BY KEN MOCHIZUKI
Examiner Assistant Editor
The City of Seattle is currently soliciting Requests for Proposals (RFP) for a developer to renovate the now-empty former Immigration and Naturalization Service (INS) and Assay Office Building at 815 Airport Way South on the southwestern corner of the International District.
According to a statement issued by the City of Seattle Office of Housing (OH), “The United States Assay Office was housed on the building’s top floor, where millions of dollars of gold and other precious metals were processed. The building serves as a reminder of Seattle’s historic relationship with the Yukon gold fields.”
Built in 1931, the 77,000 square-foot site is also where the federal INS processed and detained immigrants. Last year, the City of Seattle began negotiating with the federal General Services Administration (GSA) to acquire and develop the site. According to the OH statement, the GSA has deemed the building “surplus to the needs of the federal government.” The INS now operates a facility in Tukwila.
In describing the “Community Vision” for the site, the OH statement continues:
“At various meetings with community representatives, a consensus vision has emerged for a revitalized INS Building. The following reflects a ‘wish list’ of building uses and characteristics that community members believe can help the INS Building become a strong, significant community asset for years to come. The RFP process is designed to identify a proposal that can demonstrate financial feasibility and incorporate as much of the community vision as possible, including:
• a mixed use project that ideally contains housing with focus on affordability for low wage workers;
• space for social service agencies with focus on helping the immigrant community (e.g. English as a second language classes, job training);
• space for displays that help us remember and celebrate the immigrant experience, reflecting historic uses of the building;
• a reuse plan compatible with future possible redevelopment efforts on adjacent and nearby parcels to help move the area toward a more pedestrian friendly environment of more diverse activity;
• renovation and maintenance of the historic structure to help ensure that the community retains older buildings with links to historic uses of the area as additional construction occurs.”
The OH statement went on to say that “several potential public agency users have contacted the City regarding leasing space in the building as part of a future redevelopment project.”
During a community meeting last week, OH Director Adrienne Quinn added that community representatives also expressed interest in “retail on the first floor” and a cultural center at the site. Latino community members, she said, suggested that the site possibly house the Mexican consulate and other Mexican American businesses.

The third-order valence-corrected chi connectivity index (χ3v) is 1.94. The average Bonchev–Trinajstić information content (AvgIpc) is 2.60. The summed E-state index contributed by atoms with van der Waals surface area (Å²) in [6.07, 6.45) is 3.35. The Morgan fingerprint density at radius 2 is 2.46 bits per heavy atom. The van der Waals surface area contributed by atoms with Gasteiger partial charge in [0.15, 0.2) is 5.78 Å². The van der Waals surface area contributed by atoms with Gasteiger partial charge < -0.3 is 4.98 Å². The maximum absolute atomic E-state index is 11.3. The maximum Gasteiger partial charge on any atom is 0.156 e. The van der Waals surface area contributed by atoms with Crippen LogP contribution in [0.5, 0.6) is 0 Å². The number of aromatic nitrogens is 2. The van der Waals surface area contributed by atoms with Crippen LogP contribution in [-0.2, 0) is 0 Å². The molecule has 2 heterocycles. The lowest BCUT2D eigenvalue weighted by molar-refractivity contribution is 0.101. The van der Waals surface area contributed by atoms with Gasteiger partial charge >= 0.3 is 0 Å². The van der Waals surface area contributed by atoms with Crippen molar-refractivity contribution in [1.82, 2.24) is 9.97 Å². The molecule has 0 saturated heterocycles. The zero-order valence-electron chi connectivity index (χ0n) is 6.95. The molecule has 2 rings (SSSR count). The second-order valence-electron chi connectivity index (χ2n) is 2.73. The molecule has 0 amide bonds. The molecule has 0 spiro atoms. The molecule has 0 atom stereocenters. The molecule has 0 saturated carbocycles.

The INS Building was listed on the National Register of Historic Places in 1979, requiring that exterior and interior features of the building be preserved. A developer “cannot tear down the building and build something different,” Quinn said.
Therefore, Quinn said there are two options for “disposal” of the site:
• A Public Benefits Process. The INS Building will become a historic monument, and the site can be used to generate revenue to continue operating as a historic monument. City and federal guidelines to redevelop as a historic site must be followed. For this option, the developer will enter into a long-term lease with the City, renovate, maintain and manage the site, and rent out space for income.
• Negotiated Sale by the City. The developer who acquires the site agrees that it “must be for a public purpose, although there is no restriction to a particular use,” the OH statement reads. It continues: “This type of negotiated sale between GSA and the City is acceptable where the expected public benefits to the City are greater than the anticipated proceeds derived from a competitive public sale by GSA. In addition to the public use requirement, a negotiated sale by GSA requires the City to return any excess profits beyond the original purchase price, if the City sells the site within three years … Developer will be expected to propose payment to the City of a minimum of $998,000 to acquire the building …”
The City prefers the second option, Quinn said, since “the City doesn’t want to be the owner.” GSA, she added, also “wants some type of return.” She emphasized, as does her department’s statement, that there “should not be any expectation of City funding” to help finance the developer’s project.
The City requires that the developer complete renovation of the INS Building within four years.